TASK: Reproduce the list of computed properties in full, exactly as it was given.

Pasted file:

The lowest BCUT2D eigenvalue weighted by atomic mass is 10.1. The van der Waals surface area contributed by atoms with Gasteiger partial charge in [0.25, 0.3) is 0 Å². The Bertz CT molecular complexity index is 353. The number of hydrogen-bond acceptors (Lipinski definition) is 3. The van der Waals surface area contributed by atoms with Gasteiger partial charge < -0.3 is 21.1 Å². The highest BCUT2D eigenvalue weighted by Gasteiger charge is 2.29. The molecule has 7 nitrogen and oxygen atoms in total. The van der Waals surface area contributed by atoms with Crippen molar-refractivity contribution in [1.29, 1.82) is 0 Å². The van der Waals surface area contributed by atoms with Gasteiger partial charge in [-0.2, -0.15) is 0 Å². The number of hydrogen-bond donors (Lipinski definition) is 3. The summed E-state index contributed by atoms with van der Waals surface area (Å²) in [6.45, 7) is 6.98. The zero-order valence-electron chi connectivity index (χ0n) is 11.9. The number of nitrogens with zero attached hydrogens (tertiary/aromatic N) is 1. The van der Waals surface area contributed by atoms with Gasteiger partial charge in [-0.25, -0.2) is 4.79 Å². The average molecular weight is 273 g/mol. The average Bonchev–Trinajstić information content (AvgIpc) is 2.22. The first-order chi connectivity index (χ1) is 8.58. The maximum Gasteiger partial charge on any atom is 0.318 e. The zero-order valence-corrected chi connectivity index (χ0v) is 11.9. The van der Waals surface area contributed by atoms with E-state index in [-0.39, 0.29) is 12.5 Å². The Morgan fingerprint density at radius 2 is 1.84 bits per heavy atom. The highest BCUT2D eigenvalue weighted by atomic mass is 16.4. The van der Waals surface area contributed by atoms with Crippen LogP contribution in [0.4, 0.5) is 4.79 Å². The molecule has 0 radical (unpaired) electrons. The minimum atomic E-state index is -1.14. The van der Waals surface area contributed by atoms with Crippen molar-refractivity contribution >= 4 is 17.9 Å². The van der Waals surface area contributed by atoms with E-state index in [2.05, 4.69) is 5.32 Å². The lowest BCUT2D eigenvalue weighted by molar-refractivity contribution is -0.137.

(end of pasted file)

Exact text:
The lowest BCUT2D eigenvalue weighted by atomic mass is 10.1. The van der Waals surface area contributed by atoms with Gasteiger partial charge in [0.25, 0.3) is 0 Å². The Bertz CT molecular complexity index is 353. The number of hydrogen-bond acceptors (Lipinski definition) is 3. The van der Waals surface area contributed by atoms with Gasteiger partial charge < -0.3 is 21.1 Å². The highest BCUT2D eigenvalue weighted by Gasteiger charge is 2.29. The molecule has 7 nitrogen and oxygen atoms in total. The van der Waals surface area contributed by atoms with Crippen molar-refractivity contribution in [1.29, 1.82) is 0 Å². The van der Waals surface area contributed by atoms with Gasteiger partial charge in [-0.2, -0.15) is 0 Å². The number of hydrogen-bond donors (Lipinski definition) is 3. The summed E-state index contributed by atoms with van der Waals surface area (Å²) in [6.45, 7) is 6.98. The zero-order valence-electron chi connectivity index (χ0n) is 11.9. The number of nitrogens with zero attached hydrogens (tertiary/aromatic N) is 1. The van der Waals surface area contributed by atoms with Gasteiger partial charge in [-0.25, -0.2) is 4.79 Å². The average molecular weight is 273 g/mol. The average Bonchev–Trinajstić information content (AvgIpc) is 2.22. The first-order chi connectivity index (χ1) is 8.58. The maximum Gasteiger partial charge on any atom is 0.318 e. The zero-order valence-corrected chi connectivity index (χ0v) is 11.9. The van der Waals surface area contributed by atoms with E-state index in [-0.39, 0.29) is 12.5 Å². The Morgan fingerprint density at radius 2 is 1.84 bits per heavy atom. The highest BCUT2D eigenvalue weighted by atomic mass is 16.4. The van der Waals surface area contributed by atoms with Crippen LogP contribution in [0.4, 0.5) is 4.79 Å². The molecule has 0 radical (unpaired) electrons. The minimum atomic E-state index is -1.14. The van der Waals surface area contributed by atoms with Crippen molar-refractivity contribution >= 4 is 17.9 Å². The van der Waals surface area contributed by atoms with E-state index in [2.05, 4.69) is 5.32 Å². The lowest BCUT2D eigenvalue weighted by molar-refractivity contribution is -0.137.